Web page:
As expatriates, we have a great advantage to become social entrepreneurs abroad and to deal with cultural differences. We have an outsider look which allows us to foresee out-of-the-box solution when locals mostly sees unsolvable challenges. 

I founded Creators for Good to help (aspiring) social entrepreneurs design impactful AND financially sustainable social businesses abroad. The more I help expats social entrepreneurs, the more I realize that, if being an expatriate can sure be a great advantage, it also brings challenges which wouldn’t have been faced back home.

icone3I have lived and work in no less then 6 foreign countries over the last 5 years. Those being Japan, South Africa, Indonesia, Russia, Nigeria and Turkey (where I am settling). I have experienced the great leverage of being a foreigner : you become suddenly interesting, outstanding and noteworthy at the same time. In business, it is great since your singularity is a wonderful asset for your business to be positively remembered. You can open some doors more easily through the network of expats from your country, and through lovers of your homeland.

On the other hand, being a foreigner also challenges the potential trust of your stakeholders. How committed are you? How could this for the long term? Worse, some hosts can reject our help/offer only because it comes from a foreigner. It touches their nationalistic pride, and often think that foreigners cannot truly understand their problems.. For social entrepreneurs, who ambition to solve problems over the long term, those cultural barriers are even more of a challenge!

> Here are my tips and tricks, learned sometimes the hard way, and which can help you make your social business reach its full potential:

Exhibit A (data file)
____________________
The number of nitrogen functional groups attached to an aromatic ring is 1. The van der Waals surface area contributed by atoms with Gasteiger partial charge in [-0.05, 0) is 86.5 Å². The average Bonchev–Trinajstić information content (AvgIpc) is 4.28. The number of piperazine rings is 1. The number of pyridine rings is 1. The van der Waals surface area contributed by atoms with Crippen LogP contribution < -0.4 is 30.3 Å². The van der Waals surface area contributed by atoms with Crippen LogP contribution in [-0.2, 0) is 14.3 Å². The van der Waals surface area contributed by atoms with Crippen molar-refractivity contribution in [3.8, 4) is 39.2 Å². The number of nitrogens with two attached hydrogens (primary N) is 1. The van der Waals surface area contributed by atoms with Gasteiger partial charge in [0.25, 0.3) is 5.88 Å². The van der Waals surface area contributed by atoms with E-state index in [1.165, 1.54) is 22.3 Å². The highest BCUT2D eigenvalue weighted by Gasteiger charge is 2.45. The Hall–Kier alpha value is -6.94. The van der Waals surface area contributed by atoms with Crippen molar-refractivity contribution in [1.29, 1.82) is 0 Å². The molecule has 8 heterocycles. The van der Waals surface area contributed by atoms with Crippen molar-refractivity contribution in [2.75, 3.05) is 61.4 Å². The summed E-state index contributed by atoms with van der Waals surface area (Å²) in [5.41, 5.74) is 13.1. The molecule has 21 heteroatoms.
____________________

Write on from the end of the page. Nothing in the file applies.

#1 learn (some) local language


icone2There is no best way for you to showcase that you love your host country. Even if the business language is English, or French, learn the local language/main dialect. Off course, no need to be 100% fluent ;) Saying few casualties every time you meet a new person, and an expression here and there is the conversation is crucial.

1 : Foreign accent ALWAYS sound cute (not ridiculous as you might think) and automatically creates empathy.

2 : It shows your true interest about your host country without further detailed explanation.

3: It sets you apart from “the expatriate cliché” and thus allows you to be trusted more easily.

> What would be the 5 expressions / sentences that would systematically impress your audience? What is the motto of your social business in the local dialect? ;)


 #2 adapt to local “time”


icone1Time perception is one of the most stunning cultural difference. Because there is no outspoken rules about it, it can lead to misunderstandings and frustrating situations. Some cultures are very strict about time, others are easy-going (if not super-relaxed). It can definitely affect the speed of development of your social business. However, as the foreigner, it is your job to adapt to the local culture. Every time you feel frustrated because of time (someone/something is late, taking much more time then needed, super-delayed), try to find a way to take advantage of the situation. Don’t be frustrated, be creative ;)